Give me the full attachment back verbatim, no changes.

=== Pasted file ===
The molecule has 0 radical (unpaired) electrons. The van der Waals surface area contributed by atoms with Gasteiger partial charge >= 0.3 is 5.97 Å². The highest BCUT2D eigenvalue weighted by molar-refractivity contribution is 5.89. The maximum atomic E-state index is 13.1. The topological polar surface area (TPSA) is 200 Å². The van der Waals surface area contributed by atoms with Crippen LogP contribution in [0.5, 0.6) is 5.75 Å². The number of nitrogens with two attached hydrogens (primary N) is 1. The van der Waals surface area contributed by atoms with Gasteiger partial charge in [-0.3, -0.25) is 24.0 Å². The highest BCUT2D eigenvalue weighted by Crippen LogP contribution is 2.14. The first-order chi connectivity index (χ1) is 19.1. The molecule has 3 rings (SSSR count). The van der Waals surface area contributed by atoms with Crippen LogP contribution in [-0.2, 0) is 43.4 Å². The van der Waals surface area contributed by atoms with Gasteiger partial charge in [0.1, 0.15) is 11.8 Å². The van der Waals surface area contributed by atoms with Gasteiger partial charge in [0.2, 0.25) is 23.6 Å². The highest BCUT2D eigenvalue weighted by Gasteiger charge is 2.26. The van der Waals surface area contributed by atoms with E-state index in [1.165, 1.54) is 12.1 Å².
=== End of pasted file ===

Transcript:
The molecule has 0 radical (unpaired) electrons. The van der Waals surface area contributed by atoms with Gasteiger partial charge >= 0.3 is 5.97 Å². The highest BCUT2D eigenvalue weighted by molar-refractivity contribution is 5.89. The maximum atomic E-state index is 13.1. The topological polar surface area (TPSA) is 200 Å². The van der Waals surface area contributed by atoms with Crippen LogP contribution in [0.5, 0.6) is 5.75 Å². The number of nitrogens with two attached hydrogens (primary N) is 1. The van der Waals surface area contributed by atoms with Gasteiger partial charge in [-0.3, -0.25) is 24.0 Å². The highest BCUT2D eigenvalue weighted by Crippen LogP contribution is 2.14. The first-order chi connectivity index (χ1) is 19.1. The molecule has 3 rings (SSSR count). The van der Waals surface area contributed by atoms with Crippen LogP contribution in [-0.2, 0) is 43.4 Å². The van der Waals surface area contributed by atoms with Gasteiger partial charge in [0.1, 0.15) is 11.8 Å². The van der Waals surface area contributed by atoms with Gasteiger partial charge in [0.2, 0.25) is 23.6 Å². The highest BCUT2D eigenvalue weighted by Gasteiger charge is 2.26. The van der Waals surface area contributed by atoms with E-state index in [1.165, 1.54) is 12.1 Å².